Go to navigation Go to content
Toll-Free: 972-566-7474
Phone: (972) 566-7474
Dallas Podiatry Works

Peroneal Tendinosis: An Overuse Injury in Your Ankle

Ankle injuriesA common root cause of foot and ankle injuries is overuse, which makes sense; think of how frequently your lower limbs and appendages are used on a daily basis. Also contributing is the fact that your feet and ankles are constructed from an intricate arrangement of many parts, including the ligaments and tendons that hold everything together. Peroneal tendinosis is one of those common injuries and can result in ankle pain and other symptoms.

Ankle Tendon Anatomy

Two of the tendons that help keep everything together run along the outside of your ankle, starting just behind your fibula. These tendons are referred to as the peroneus brevis and the peroneus longus. They each have different lengths (brevis is shorter) and connect at different points, but they have the same common function of turning your ankle to the outside. The tendons have a groove in the back of your fibula that helps to keep them in place. Additionally, they are contained with a soft tissue called retinaculum.

Peroneal tendinosis is a condition that develops in one, or both, of these tendons. It is marked by a thickening and enlargement of the soft tissue. With the swelling that occurs, you will likely experience pain and even warmth to the touch as a symptom of inflammation.

Causes of Peroneal Tendinosis

We’ve previously noted that this is a common overuse injury, and that is certainly the case, but it can also be caused by an acute (sudden) event. When tendinosis occurs from overuse, it typically happens to individuals who engage in activities that require repetitive ankle motion, like running or jumping. The risk is particularly high for those who have poor-fitting shoes or improper training practices, or who suddenly increase their level of physical activity.

Treatment Methods

The good news about peroneal tendinosis is that most cases do not require surgery. Nonsurgical treatment methods often include:

  • Immobilization. In order to prevent the ankle from moving and sustaining further injury—and also providing time for the injury to heal—we may use a splint or cast.
  • Medication. Pain and inflammation relief can found with either injected or oral anti-inflammatory drugs. We will assess your particular situation to determine which will be most effective for you.
  • Physical therapy. Part of physical therapy may entail the use of heat, ice, or ultrasound therapy for pain and swelling reduction. As your condition begins to improve, you will be able to perform exercises that will strengthen your muscles and improve your balance and range of motion.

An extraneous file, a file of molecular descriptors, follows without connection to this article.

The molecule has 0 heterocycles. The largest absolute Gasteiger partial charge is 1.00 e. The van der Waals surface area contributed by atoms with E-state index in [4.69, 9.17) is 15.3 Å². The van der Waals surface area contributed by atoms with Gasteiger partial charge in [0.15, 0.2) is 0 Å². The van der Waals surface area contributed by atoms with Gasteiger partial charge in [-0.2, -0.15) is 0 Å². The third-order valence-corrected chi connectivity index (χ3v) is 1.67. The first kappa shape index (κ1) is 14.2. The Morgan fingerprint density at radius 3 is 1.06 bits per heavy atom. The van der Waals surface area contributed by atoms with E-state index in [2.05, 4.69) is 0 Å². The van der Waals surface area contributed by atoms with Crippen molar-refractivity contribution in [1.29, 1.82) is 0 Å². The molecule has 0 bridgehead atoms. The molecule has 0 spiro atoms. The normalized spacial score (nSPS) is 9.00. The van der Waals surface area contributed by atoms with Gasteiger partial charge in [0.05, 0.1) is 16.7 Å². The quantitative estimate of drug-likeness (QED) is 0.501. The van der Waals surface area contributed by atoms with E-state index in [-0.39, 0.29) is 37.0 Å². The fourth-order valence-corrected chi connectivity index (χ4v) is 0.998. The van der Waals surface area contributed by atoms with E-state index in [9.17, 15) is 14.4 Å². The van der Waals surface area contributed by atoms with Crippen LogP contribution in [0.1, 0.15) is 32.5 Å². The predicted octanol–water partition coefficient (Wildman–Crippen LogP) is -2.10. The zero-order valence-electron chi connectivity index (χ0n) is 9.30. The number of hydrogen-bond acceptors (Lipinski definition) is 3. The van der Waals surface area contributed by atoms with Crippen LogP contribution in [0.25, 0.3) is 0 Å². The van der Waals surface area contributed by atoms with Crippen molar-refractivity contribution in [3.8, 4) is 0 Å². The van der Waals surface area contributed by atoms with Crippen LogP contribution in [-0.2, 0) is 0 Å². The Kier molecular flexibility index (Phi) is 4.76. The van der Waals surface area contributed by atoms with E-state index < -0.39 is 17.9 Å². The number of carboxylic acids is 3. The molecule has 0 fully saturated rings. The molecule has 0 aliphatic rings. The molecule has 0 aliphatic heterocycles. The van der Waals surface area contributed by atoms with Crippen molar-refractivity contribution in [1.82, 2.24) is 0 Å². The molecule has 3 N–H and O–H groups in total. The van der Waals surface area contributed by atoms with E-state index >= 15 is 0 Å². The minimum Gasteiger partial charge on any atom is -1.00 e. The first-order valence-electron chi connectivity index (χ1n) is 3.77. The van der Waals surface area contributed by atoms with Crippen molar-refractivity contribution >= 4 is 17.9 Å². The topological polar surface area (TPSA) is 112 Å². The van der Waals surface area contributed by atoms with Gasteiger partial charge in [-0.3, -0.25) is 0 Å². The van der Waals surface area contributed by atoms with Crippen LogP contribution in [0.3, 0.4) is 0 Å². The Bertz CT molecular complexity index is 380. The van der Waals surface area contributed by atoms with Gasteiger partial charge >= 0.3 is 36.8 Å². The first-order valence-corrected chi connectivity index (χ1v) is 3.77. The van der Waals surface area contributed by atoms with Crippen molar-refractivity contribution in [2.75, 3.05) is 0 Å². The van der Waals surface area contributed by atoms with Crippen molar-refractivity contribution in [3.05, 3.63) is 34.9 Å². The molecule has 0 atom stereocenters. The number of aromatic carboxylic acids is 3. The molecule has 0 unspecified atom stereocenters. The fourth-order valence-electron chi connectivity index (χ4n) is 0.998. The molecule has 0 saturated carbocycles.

• Bracing. A brace may be provided for a limited time, particularly when you need to perform activities that require repetitive ankle motion. We will discuss your situation and identify if this is right for you. If we determine that surgery is not right for you, ongoing use of bracing is an option we will consider.

Despite the fact that surgery is usually unnecessary for treating the condition, there are cases where it becomes an option. This often follows an initial wave of conservative methods. When we look at surgical procedures, the goal is to only involve the specific tendon that is damaged, but it is possible that both need to be involved.

Procedures include repairing a damaged tendon, deepening the groove in the bone that the tendon sits in (to create more space), and resecting a tendon and connecting the two together.

Risks of Not Treating Peroneal Tendinosis

As with most medical conditions, you run a certain risk in not receiving treatment for your tendinosis. When you do not address it, the tendons can weaken or even tear. Weakened tendons my result in ankle sprains or chronic instability. We advise that you come in for treatment and prevent recurring issues and painful conditions in your ankle.

If you are experiencing pain in the outside edge of your ankle, peroneal tendinosis may very well be the culprit. Don’t just assume this to be the case, though! Come to either our Dallas or Plano, TX offices for a proper diagnosis and treatment plan. You can reach Dallas Podiatry Works by calling us toll free at (888) 716-5283, or use our online form to request an appointment today.

Photo Credit: samarttiw


Dr. Joel W. Brook
Dr. Joel Brook is a board-certified podiatrist and foot and ankle surgeon at Dallas Podiatry Works in TX.